OK, so this is a quick note to describe how my “pursuing” activities have been going.
Soon after I decided to focus on translation, the agency that had contacted me with a medical research translation (that I declined) contacted me again, this time with translation of various Japanese business documents to English. First of all, one doesn't get a paid translation assignment without having a much experience or going through some screening and trials. Secondly, what are the chances of getting an assignment that you feel you can do although you technically don't have a comparable experience?
So I got lucky. And for the first time after being laid off, I was thankful that I had actually spent 10 years working in a corporate world, producing business documents after business documents. I mean, I wouldn't have had the guts to accept such a large job if I hadn't already written million various business documents. Life is weird, isn't it? You never know what comes handy. Every little experience counts.
Anyway, this project went on for about a month and half. During that period, I literally worked day and night, almost everyday, in order to keep up with the workload (which would have been normal for experienced translators...but it was, of course, not normal for me..). Whew! It was a boot camp, let me tell you! But I learned a lot. It was great.
And I guess my performance was decent, because this agency is still sending me a small job here and there after the large project was completed.
So I got my feet wet, got some “experience” to put on my resume. Now that the large project is over and I have more time, I’m working to get signed up with other agents so that I'll eventually have multiple agents from whom I can get assignments continuously.
The regular way (as opposed to just being contacted with a project for you to take...) to get an assignment from a translation agency isn't as straight forward. After finding an agency that handles type of translation work that you are capable of doing, you'd need to apply for trial and pass the trial and whatever the subsequent processes that they have, like interviews, to get on their roaster. And then once you are on the roaster (at the bottom of the list), you wait for an emergency situation where no high-on-the-list translators are available that the agency has to call you.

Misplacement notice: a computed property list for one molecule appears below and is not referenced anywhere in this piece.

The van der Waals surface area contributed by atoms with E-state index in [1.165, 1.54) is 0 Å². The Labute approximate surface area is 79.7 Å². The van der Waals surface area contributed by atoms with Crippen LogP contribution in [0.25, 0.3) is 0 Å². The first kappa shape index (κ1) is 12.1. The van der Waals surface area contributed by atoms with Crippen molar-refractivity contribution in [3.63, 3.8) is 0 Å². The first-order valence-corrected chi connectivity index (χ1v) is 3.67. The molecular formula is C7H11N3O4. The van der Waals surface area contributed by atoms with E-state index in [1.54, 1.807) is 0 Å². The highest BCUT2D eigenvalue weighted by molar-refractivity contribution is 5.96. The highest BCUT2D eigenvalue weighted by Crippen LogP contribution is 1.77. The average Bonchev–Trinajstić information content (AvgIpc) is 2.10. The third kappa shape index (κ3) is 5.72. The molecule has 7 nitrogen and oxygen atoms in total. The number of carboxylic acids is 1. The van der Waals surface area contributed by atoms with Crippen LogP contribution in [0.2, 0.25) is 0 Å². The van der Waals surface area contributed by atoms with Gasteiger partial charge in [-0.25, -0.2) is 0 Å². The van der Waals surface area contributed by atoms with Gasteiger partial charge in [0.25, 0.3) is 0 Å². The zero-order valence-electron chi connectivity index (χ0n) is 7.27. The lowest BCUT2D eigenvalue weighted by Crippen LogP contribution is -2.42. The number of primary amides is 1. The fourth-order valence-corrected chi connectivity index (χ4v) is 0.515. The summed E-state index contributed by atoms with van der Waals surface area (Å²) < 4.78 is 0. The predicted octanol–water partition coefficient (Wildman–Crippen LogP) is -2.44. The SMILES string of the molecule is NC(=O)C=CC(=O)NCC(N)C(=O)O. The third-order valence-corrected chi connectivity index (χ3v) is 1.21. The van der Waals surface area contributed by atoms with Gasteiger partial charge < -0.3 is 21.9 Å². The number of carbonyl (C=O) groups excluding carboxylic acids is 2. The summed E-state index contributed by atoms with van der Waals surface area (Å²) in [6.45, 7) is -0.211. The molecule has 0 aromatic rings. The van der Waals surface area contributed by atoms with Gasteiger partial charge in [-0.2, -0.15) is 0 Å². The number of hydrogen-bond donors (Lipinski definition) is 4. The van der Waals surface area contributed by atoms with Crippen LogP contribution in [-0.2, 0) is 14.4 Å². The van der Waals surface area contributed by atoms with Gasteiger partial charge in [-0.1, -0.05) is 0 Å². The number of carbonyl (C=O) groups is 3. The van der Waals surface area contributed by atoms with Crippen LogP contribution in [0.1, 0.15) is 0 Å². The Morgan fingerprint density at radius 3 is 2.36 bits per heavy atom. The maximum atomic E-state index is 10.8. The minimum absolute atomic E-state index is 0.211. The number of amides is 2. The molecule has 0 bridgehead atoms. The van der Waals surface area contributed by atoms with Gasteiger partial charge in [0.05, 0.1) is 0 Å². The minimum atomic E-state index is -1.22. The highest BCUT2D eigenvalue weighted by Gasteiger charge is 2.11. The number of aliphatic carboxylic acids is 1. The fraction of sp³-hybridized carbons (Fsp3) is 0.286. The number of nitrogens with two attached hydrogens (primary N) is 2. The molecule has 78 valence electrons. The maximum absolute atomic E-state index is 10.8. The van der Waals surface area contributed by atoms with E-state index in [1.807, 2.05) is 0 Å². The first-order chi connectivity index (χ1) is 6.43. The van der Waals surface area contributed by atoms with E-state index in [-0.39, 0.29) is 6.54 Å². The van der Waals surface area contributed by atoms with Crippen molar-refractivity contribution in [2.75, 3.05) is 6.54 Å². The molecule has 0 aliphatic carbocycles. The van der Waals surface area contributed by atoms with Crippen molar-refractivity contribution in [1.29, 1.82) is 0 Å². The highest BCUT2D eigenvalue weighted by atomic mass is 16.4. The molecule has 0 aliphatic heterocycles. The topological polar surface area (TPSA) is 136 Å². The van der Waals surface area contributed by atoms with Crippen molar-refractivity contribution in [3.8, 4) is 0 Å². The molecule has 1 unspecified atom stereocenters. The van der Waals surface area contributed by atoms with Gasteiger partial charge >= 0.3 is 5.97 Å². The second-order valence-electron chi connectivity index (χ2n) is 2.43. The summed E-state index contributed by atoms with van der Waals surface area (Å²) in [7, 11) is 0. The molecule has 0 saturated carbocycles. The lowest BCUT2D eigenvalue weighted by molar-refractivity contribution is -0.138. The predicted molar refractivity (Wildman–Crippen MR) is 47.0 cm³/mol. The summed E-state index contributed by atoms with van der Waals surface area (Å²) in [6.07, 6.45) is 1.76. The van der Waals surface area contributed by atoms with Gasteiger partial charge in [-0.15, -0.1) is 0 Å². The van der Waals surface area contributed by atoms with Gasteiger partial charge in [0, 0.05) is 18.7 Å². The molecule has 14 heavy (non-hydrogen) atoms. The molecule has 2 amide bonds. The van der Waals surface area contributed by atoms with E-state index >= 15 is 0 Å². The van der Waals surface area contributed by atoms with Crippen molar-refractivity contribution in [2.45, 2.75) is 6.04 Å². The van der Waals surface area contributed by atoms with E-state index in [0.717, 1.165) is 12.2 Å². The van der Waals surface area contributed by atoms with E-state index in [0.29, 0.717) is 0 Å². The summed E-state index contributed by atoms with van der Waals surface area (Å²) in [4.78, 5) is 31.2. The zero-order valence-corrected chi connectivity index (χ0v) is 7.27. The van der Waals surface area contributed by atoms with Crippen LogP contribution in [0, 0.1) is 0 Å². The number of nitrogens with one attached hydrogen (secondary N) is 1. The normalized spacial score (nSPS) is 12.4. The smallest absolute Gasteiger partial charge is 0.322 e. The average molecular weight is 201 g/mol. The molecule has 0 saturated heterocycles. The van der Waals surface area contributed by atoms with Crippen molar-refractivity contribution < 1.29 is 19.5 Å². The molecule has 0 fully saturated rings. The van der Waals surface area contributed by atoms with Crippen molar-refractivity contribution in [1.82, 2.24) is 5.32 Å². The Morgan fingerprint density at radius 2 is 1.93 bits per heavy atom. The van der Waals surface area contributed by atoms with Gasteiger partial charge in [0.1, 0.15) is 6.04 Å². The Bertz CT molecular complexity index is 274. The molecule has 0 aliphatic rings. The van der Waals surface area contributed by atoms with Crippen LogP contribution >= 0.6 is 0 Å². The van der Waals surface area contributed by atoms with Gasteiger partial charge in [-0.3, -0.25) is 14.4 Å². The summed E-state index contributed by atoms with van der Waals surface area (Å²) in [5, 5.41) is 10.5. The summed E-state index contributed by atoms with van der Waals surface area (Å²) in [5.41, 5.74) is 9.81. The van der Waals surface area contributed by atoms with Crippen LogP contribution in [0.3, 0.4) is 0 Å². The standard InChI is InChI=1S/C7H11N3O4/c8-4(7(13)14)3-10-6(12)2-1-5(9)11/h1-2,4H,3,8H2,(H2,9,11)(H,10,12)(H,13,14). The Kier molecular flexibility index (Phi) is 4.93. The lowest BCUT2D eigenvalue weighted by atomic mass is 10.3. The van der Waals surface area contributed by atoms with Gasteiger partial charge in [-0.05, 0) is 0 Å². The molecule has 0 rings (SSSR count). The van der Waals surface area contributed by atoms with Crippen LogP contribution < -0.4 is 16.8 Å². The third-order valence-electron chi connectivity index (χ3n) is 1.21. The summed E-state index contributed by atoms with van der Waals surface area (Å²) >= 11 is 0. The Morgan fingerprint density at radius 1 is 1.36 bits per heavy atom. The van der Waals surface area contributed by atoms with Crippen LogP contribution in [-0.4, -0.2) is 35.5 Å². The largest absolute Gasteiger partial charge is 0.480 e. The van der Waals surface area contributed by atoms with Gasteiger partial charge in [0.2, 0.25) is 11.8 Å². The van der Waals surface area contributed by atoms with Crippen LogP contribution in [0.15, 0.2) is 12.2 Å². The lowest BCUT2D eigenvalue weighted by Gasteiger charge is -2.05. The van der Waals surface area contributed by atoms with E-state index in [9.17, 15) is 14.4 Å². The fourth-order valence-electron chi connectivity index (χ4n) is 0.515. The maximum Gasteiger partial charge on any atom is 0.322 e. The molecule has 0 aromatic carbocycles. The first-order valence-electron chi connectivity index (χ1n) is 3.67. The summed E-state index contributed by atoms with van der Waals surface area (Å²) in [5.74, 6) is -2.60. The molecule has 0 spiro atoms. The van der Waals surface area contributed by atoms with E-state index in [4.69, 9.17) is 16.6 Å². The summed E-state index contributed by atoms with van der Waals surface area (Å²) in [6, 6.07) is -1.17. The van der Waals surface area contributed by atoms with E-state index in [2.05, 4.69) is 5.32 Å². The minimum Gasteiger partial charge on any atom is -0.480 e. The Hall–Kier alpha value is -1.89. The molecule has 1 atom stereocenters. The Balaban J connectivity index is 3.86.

It’s hard. I had this big package of trial that contained two J to E documents and one E to J document which I spend several days researching and translating. I was crushed when I didn’t pass this trial. But I have passed two other trials so far, so I guess I’m making a progress even though it’s slow.
And I still have so much to learn that sometimes it feels overwhelming. But what’s interesting is that this overwhelming feeling is more like an excitement before a big trip or unknown challenge, not like a stress that you get when you don’t know how you’ll complete what you are supposed to complete in a given time. I think it has to do with the fact that I don’t feel this whole situation as some temporary hell that I go through but need to get out of as soon as possible—the feeling that I had with a corporate job. This time I feel that I don’t mind doing this for the rest of my life that I don’t need to hurry at all. In fact, it’s nice to think that I won’t run out of challenges and stimulation for a very long time.
Speaking of learning, I'm still doing volunteer translation work at JFS that I had started back in February. I translate several articles and proofread about a dozen articles per month.
Well, it wasn’t such a quick not after all, but this is where I am at this point.